By Talemoh Wycliffe Dah
The serenity and peace shared by a beautiful garden, a volcanic Crater Lake and a thick forest with its ‘natural’ beauty is an end product brought about by very widely different phenomena. The beautiful garden with its lush vegetation, carefully selected flowers, gazebos and fountains is a product of thought out ideas carefully implemented.
The volcanic lake had a cataclysmic event in its history that shattered rocks, spilled molten magma which killed life and over the years converted their carcasses to manure for the flowers that now surround the lake. The thick forest is a result of land covered with vegetation and left to happenstance over decades or centuries. In seeking a serene and peaceful Nigeria, we can choose any of the three pathways.
Presently, the forest pathway seems to be the one we have chosen by not doing things we should do and by such acts of omission allowing happenstance to determine our progress to peace.
We wait for things to happen, and then react verbally by pre-set politically and culturally correct statements. We react programmatically by pre-determined worn-out actions like sending the police or troops to the scene, followed reluctantly by paltry relief materials which are either diverted or selectively administered.
Because it is a ‘’watch and see’’ no-strategy, there are no strategic decisions and policies to permanently stamp out the problem. So it will take us decades or centuries to find the peace and serenity we crave for. And it may never come.
Happenstance will make progress, the glory for which will be claimed by the day’s government, and that progress will be undone by another happenstance, the blame for which will be hoisted by the government of the day on past governments. Sometimes it gets a rhythm, the two steps forward, four steps backwards Nigerian dance pattern.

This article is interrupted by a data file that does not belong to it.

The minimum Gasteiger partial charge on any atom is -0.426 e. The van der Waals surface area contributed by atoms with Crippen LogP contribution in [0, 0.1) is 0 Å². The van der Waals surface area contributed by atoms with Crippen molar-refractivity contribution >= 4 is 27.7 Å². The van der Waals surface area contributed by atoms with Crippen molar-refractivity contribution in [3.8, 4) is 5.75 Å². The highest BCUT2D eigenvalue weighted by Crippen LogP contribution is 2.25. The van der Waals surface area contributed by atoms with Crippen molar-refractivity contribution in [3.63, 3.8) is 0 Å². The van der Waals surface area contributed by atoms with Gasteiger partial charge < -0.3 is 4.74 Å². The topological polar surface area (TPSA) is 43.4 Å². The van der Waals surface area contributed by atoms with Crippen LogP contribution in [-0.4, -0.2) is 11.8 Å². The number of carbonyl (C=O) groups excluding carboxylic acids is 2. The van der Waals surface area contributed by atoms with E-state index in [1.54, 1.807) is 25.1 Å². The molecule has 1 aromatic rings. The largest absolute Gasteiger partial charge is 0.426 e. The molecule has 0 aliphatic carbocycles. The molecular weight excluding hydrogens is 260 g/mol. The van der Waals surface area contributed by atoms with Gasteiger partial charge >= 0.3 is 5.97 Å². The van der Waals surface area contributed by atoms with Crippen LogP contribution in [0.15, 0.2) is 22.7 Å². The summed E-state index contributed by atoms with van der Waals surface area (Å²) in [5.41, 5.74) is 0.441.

The volcanic Crater Lake pathway is also chosen by sit-down-look. It will happen because communities are being forced to protect themselves since, as they wrongly assume, the government has refused to protect them.
The truth is that the government cannot, and no government in the world can, if, as assumed, protection is only by sending troops or the police. Even if half or all of the population were troops, the number is not enough to protect every community in the country.
Do the math; if all soldiers, police and civil defense personnel were to hold hands to form a circle around our boundaries, they will be inadequate. Even when they become adequate, the hinterland will remain unprotected. Communities trying to protect themselves will lead to an implosion, a national scale mayhem that will decimate the country’s population (aided by the resultant hunger, disease and deprivation) but bring in the post volcanic eruption serenity.